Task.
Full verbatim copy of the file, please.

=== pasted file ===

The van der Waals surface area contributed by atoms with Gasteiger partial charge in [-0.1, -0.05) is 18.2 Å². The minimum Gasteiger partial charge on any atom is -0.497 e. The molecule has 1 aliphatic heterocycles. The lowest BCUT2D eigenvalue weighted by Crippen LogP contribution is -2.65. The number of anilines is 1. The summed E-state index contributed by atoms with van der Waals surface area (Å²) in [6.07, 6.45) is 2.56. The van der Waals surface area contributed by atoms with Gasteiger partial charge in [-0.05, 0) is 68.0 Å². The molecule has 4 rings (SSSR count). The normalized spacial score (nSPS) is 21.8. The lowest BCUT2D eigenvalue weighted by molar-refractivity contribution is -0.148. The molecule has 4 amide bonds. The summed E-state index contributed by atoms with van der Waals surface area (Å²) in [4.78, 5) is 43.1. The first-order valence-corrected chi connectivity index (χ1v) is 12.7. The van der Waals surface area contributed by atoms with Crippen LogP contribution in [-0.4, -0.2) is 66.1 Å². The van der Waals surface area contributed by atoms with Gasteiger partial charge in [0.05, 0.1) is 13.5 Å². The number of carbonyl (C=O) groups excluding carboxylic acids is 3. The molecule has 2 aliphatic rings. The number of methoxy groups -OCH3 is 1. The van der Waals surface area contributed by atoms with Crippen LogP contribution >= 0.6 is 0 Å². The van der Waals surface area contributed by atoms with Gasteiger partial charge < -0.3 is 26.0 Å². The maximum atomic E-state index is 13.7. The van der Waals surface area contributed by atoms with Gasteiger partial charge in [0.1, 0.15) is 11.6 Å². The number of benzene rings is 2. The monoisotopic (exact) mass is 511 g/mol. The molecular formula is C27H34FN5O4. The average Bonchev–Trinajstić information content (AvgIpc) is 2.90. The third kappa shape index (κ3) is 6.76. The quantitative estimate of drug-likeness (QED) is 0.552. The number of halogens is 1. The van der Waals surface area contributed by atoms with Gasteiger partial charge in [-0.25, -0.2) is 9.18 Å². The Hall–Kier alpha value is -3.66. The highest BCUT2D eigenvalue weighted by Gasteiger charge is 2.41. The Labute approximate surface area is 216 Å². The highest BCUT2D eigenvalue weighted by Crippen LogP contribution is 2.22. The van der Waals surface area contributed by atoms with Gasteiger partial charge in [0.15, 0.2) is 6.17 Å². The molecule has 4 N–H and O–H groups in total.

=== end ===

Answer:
The van der Waals surface area contributed by atoms with Gasteiger partial charge in [-0.1, -0.05) is 18.2 Å². The minimum Gasteiger partial charge on any atom is -0.497 e. The molecule has 1 aliphatic heterocycles. The lowest BCUT2D eigenvalue weighted by Crippen LogP contribution is -2.65. The number of anilines is 1. The summed E-state index contributed by atoms with van der Waals surface area (Å²) in [6.07, 6.45) is 2.56. The van der Waals surface area contributed by atoms with Gasteiger partial charge in [-0.05, 0) is 68.0 Å². The molecule has 4 rings (SSSR count). The normalized spacial score (nSPS) is 21.8. The lowest BCUT2D eigenvalue weighted by molar-refractivity contribution is -0.148. The molecule has 4 amide bonds. The summed E-state index contributed by atoms with van der Waals surface area (Å²) in [4.78, 5) is 43.1. The first-order valence-corrected chi connectivity index (χ1v) is 12.7. The van der Waals surface area contributed by atoms with Crippen LogP contribution in [-0.4, -0.2) is 66.1 Å². The van der Waals surface area contributed by atoms with Gasteiger partial charge in [0.05, 0.1) is 13.5 Å². The number of carbonyl (C=O) groups excluding carboxylic acids is 3. The molecule has 2 aliphatic rings. The number of methoxy groups -OCH3 is 1. The van der Waals surface area contributed by atoms with Crippen LogP contribution >= 0.6 is 0 Å². The van der Waals surface area contributed by atoms with Gasteiger partial charge < -0.3 is 26.0 Å². The maximum atomic E-state index is 13.7. The van der Waals surface area contributed by atoms with Gasteiger partial charge in [0.1, 0.15) is 11.6 Å². The number of benzene rings is 2. The monoisotopic (exact) mass is 511 g/mol. The molecular formula is C27H34FN5O4. The average Bonchev–Trinajstić information content (AvgIpc) is 2.90. The third kappa shape index (κ3) is 6.76. The quantitative estimate of drug-likeness (QED) is 0.552. The number of halogens is 1. The van der Waals surface area contributed by atoms with Gasteiger partial charge in [-0.25, -0.2) is 9.18 Å². The Hall–Kier alpha value is -3.66. The highest BCUT2D eigenvalue weighted by Gasteiger charge is 2.41. The Labute approximate surface area is 216 Å². The highest BCUT2D eigenvalue weighted by Crippen LogP contribution is 2.22. The van der Waals surface area contributed by atoms with Gasteiger partial charge in [0.15, 0.2) is 6.17 Å². The molecule has 4 N–H and O–H groups in total.